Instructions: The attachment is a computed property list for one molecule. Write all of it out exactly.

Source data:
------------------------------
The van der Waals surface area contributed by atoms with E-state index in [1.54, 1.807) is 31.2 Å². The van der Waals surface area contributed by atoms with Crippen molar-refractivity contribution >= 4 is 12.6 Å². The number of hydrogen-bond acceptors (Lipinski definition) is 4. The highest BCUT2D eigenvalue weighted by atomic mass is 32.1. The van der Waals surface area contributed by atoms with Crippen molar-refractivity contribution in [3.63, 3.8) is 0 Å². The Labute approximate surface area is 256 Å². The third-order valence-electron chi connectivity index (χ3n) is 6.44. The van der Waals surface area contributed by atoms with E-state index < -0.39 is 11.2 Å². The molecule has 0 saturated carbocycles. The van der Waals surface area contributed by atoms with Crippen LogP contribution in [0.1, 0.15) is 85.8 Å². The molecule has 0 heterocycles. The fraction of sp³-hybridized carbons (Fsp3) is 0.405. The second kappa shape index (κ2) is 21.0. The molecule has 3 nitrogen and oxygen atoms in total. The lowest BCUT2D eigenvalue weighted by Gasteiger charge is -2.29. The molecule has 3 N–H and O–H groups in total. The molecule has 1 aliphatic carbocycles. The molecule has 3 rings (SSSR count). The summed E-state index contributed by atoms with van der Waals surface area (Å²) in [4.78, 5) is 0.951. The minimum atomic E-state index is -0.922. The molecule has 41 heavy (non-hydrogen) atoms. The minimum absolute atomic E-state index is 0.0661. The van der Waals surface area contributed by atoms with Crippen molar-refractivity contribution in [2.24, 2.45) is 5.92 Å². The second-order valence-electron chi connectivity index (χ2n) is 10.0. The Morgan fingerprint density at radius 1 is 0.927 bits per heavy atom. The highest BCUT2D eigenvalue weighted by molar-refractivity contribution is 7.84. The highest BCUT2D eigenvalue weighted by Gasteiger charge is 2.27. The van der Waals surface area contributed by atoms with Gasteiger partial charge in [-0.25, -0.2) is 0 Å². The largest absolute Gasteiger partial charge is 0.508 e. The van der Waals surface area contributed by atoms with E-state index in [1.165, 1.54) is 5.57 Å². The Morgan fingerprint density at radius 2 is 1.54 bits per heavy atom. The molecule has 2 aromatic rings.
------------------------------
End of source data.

The van der Waals surface area contributed by atoms with E-state index in [1.54, 1.807) is 31.2 Å². The van der Waals surface area contributed by atoms with Crippen molar-refractivity contribution >= 4 is 12.6 Å². The number of hydrogen-bond acceptors (Lipinski definition) is 4. The highest BCUT2D eigenvalue weighted by atomic mass is 32.1. The van der Waals surface area contributed by atoms with Crippen molar-refractivity contribution in [3.63, 3.8) is 0 Å². The Labute approximate surface area is 256 Å². The third-order valence-electron chi connectivity index (χ3n) is 6.44. The van der Waals surface area contributed by atoms with E-state index < -0.39 is 11.2 Å². The molecule has 0 saturated carbocycles. The van der Waals surface area contributed by atoms with Crippen LogP contribution in [0.1, 0.15) is 85.8 Å². The molecule has 0 heterocycles. The fraction of sp³-hybridized carbons (Fsp3) is 0.405. The second kappa shape index (κ2) is 21.0. The molecule has 3 nitrogen and oxygen atoms in total. The lowest BCUT2D eigenvalue weighted by Gasteiger charge is -2.29. The molecule has 3 N–H and O–H groups in total. The molecule has 1 aliphatic carbocycles. The molecule has 3 rings (SSSR count). The summed E-state index contributed by atoms with van der Waals surface area (Å²) in [4.78, 5) is 0.951. The minimum atomic E-state index is -0.922. The molecule has 41 heavy (non-hydrogen) atoms. The minimum absolute atomic E-state index is 0.0661. The van der Waals surface area contributed by atoms with Crippen molar-refractivity contribution in [2.24, 2.45) is 5.92 Å². The second-order valence-electron chi connectivity index (χ2n) is 10.0. The Morgan fingerprint density at radius 1 is 0.927 bits per heavy atom. The highest BCUT2D eigenvalue weighted by molar-refractivity contribution is 7.84. The highest BCUT2D eigenvalue weighted by Gasteiger charge is 2.27. The van der Waals surface area contributed by atoms with Gasteiger partial charge in [-0.25, -0.2) is 0 Å². The largest absolute Gasteiger partial charge is 0.508 e. The van der Waals surface area contributed by atoms with E-state index in [1.165, 1.54) is 5.57 Å². The Morgan fingerprint density at radius 2 is 1.54 bits per heavy atom. The molecule has 2 aromatic rings.